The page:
From 'Questions and Answers' by Mat Snow
(The Man In The Know), February 1992
Q Magazine, 42 Great Portland Street, London Wl N 5AH
Question: I recently bumped into a guy who claims that he was the session drummer on A Whiter Shade of Pale. His name is Mario Ostacchini. True, or a little porky? Bob Carter, Sandton, South Africa
Answer: The early line-up of Procol Harum whose debut single, A Whiter Shade of Pale, went on to be a global Number 1 in 1967, selling some 10 million copies, was thus: singer / keyboardist Gary Brooker, non-performing lyricist Keith Reid, organist Matthew Fisher, bassist David Knights, guitarist Ray Royer and drummer Bobby Harrison. But Harrison did not drum on A Whiter Shade of Pale.
Instead, the call went out by Denny Cordell, regular producer for the Deram label, to Bill Eyden. 'Basically a jazz drummer,' as he describes himself, Eyden had cut his teeth with Ronnie Scott and Tubby Hayes, and had already played on a Number 1 hit single – Georgie Fame And The Blue Flames' 1964 cover of Mongo Santamaria's Yeh Yeh. Upon arriving at the studio for the Procol Harum session, Eyden discovered Harrison present but non-combatant; the whole recording, he recalls, took about three hours.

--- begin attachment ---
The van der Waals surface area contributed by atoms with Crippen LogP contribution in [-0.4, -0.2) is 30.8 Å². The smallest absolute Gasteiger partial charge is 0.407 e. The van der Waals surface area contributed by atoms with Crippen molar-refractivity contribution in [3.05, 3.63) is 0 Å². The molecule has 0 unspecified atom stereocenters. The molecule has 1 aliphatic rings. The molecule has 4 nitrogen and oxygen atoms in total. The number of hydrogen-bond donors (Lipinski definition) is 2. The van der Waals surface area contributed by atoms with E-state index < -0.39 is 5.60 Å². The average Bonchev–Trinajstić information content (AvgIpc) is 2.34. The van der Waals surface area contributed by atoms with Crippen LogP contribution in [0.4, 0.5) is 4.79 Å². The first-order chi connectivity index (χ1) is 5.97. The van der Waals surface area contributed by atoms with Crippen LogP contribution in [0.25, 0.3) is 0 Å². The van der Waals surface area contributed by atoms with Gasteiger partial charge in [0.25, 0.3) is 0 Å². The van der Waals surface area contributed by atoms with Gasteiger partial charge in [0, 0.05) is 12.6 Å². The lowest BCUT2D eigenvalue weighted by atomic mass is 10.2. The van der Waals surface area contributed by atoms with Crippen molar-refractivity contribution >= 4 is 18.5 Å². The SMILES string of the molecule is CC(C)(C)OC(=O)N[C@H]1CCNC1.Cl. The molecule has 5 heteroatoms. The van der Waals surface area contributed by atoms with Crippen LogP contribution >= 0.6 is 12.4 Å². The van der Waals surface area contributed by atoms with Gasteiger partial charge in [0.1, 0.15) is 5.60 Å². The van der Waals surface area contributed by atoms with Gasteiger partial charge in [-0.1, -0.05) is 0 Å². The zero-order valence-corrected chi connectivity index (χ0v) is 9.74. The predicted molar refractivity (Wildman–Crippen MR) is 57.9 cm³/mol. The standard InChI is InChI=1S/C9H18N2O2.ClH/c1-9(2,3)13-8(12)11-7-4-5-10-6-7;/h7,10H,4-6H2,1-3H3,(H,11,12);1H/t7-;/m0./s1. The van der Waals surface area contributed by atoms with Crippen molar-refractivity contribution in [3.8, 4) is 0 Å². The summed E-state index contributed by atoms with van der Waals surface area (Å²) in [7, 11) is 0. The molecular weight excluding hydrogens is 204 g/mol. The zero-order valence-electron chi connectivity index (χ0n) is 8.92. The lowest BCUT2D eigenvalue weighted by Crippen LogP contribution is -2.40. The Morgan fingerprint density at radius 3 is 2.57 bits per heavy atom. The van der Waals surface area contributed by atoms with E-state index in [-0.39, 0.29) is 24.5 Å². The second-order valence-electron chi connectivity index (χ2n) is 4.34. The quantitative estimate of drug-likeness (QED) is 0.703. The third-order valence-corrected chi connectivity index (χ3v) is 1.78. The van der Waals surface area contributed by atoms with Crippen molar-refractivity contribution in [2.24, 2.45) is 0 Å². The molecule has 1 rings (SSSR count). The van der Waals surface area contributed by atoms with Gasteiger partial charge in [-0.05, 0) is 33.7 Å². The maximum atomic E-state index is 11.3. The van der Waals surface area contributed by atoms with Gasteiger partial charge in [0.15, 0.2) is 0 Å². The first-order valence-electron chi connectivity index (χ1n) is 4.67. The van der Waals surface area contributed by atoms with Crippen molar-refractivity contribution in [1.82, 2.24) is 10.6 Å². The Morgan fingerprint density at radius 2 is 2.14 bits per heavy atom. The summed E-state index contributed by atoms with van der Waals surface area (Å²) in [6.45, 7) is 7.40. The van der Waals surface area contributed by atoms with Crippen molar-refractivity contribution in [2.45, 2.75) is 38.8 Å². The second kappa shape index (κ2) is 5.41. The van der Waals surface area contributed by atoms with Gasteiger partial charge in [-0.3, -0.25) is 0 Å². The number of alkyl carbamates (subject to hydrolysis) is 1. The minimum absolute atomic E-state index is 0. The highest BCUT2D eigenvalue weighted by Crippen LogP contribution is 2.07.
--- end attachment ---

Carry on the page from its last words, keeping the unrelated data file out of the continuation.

For his trouble, he received the Musicians' Union rate of 15 pounds and 15 shillings. When the single zoomed straight into sales orbit, it was revealed that Harrison would receive, like all the other members of the band, a 10,000 pound share of the cake, despite admitting he had taken no part in the recording, being 'off-colour' at the time. Eyden put in a moral claim for more money, and received 'about 100 pounds' in fees for the TV plays of the recording to which the band, including Bobby Harrison would mime.
Harrison departed Procol Harum shortly afterwards, to be replaced by BJ Wilson. As for Bill Eyden, he returned to steadier gigs in Ronnie Scott's house band, in West End shows and, recently, on tour in America, Italy and Germany with Charlie Watts's Big Band. He has never heard of Mario Ostacchini.